**Invited** and **contributed talks** with **poster session**.

Invited keynote speakers:

- Paul Dupuis
- Fabio Nobile
- Tim Sullivan

Invited speakers:

- Alexey Chernov
- Helmut Harbrecht
- Alois Pichler
- Björn Sprungk

In UQ problems, one ultimately wants to analyze probability distributions of certain quantities of interest (QoI). In models used to describe the problem, randomness is often introduced in a somewhat ad-hoc fashion. This leaves much room for variation and raises various questions from the modelling perspective which we will discuss in this section, e.g.: How does the choice of model effect the probability law of the QoI? What are the computational advantages/disadvantages of different stochastic models? Are there effective models which can be rigorously justified by ab initio deductions from laws of physics? Can the modelling experience from neighbouring scientific fields such as statistical physics or geostatistics provide promising insights for the improvement of currently used approaches in UQ?

Invited keynote speakers:

- Katja Ickstadt
- Peter Stollmann

Homogenization is a method of studying partial differential equations with rapidly oscillating coefficients where one approximates the original problem by an effective model obtained from asymptotic analysis. This model is often called 'homogenization formula' and is achieved by sending the length scale characteristic of the oscillations to zero. If the variation of the coefficients on small scales is random, a stochastic variant of homogenization theory can be applied. Here again one can obtain formulas for homogenized coefficients using an averaging procedure. More detailed questions concern fluctuations around the deterministic limit which is achieved through averaging. The distribution of the fluctuations encode uncertainty in a similar way as is the case for traditional UQ problems.

Invited keynote speakers:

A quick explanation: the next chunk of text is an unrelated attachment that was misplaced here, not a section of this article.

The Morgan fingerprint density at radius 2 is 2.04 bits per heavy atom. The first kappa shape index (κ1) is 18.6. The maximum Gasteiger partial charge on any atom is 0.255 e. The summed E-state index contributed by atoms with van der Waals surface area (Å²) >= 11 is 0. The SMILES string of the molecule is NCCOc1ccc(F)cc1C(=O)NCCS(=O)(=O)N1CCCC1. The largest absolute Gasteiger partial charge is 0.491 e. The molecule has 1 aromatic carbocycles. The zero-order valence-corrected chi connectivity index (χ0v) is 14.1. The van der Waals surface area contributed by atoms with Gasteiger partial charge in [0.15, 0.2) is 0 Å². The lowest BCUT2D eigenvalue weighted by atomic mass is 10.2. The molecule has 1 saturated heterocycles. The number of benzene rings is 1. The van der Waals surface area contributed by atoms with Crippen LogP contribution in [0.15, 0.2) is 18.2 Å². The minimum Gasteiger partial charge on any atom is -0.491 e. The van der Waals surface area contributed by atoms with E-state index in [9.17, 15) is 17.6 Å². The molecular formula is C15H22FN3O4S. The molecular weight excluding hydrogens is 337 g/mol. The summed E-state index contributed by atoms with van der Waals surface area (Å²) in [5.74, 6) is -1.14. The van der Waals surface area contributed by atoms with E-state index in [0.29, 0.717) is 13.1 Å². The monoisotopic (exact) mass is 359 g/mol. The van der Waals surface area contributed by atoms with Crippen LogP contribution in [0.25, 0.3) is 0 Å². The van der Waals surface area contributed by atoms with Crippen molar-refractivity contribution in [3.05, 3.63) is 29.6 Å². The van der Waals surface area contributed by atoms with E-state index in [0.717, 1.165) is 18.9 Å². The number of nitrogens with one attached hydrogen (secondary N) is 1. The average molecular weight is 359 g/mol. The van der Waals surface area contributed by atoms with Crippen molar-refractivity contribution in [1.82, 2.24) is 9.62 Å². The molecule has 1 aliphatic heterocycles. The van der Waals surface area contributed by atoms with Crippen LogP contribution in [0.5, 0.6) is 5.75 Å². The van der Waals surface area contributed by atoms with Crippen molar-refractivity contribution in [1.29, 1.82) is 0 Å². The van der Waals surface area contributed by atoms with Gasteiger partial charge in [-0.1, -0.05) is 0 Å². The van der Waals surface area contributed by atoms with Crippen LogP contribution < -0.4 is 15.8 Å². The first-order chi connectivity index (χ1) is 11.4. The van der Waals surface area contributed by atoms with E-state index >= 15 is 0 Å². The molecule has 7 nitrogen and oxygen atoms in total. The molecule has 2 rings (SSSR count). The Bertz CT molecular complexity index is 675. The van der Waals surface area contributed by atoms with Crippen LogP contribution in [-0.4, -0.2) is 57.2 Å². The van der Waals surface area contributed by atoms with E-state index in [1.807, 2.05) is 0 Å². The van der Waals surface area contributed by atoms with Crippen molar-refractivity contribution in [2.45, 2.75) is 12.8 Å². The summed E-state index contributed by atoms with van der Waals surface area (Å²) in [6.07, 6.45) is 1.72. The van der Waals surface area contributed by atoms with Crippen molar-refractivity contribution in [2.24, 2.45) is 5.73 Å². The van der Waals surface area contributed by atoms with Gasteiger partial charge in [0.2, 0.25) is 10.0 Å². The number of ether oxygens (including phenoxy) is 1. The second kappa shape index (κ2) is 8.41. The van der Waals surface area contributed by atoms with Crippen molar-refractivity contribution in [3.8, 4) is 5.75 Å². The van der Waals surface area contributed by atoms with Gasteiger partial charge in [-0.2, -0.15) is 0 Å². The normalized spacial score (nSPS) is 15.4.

- Jean-Christophe Mourrat
- Felix Otto

An integral part of solving many UQ problems is the simulation of infinite or high dimensional stochastic systems. Methodically, one encounters the same challenge when studying lattice quantum field theory via path integrals. We wish to facilitate exchange between experts in these two fields in order to compare the current state of knowledge, the best algorithms available and challenges encountered.

Invited keynote speakers:

- Andreas Frommer
- Michael Günther

Many methods of UQ rely on (exponentiated) Gaussian processes, e.g. as a model for conductivity in an inhomogeneous porous medium. The crucial input to these methods is the covariance structure of the Gaussian process. In this hands-on tutorial based on the statistical computing environment R, the geostatistical estimation of covariances and semivariograms is demonstrated and relevant R-extensions (packages) are introduced. We also demonstrate how to estimate the uncertainty that originates from the statistical error in estimation. The tutorial is limited to 12 participants.

Open for all members of the GAMM Activity Group Uncertainty Quantification (www.tu-chemnitz.de/gamm-uq) and those interested in participating.

A more detailled program of the workshop will be announced in due time.

TU Dortmund

Fakultät für Mathematik

Lehrstuhl IX

Vogelpothsweg 87

44227 Dortmund

You find us on the 6th floor of the Math tower .

Secretary: Mrs Janine Textor

Room M 620

E-mail:

janine.textor@tu-dortmund.de

Tel. (0231) 755-3063

Fax (0231) 755-5219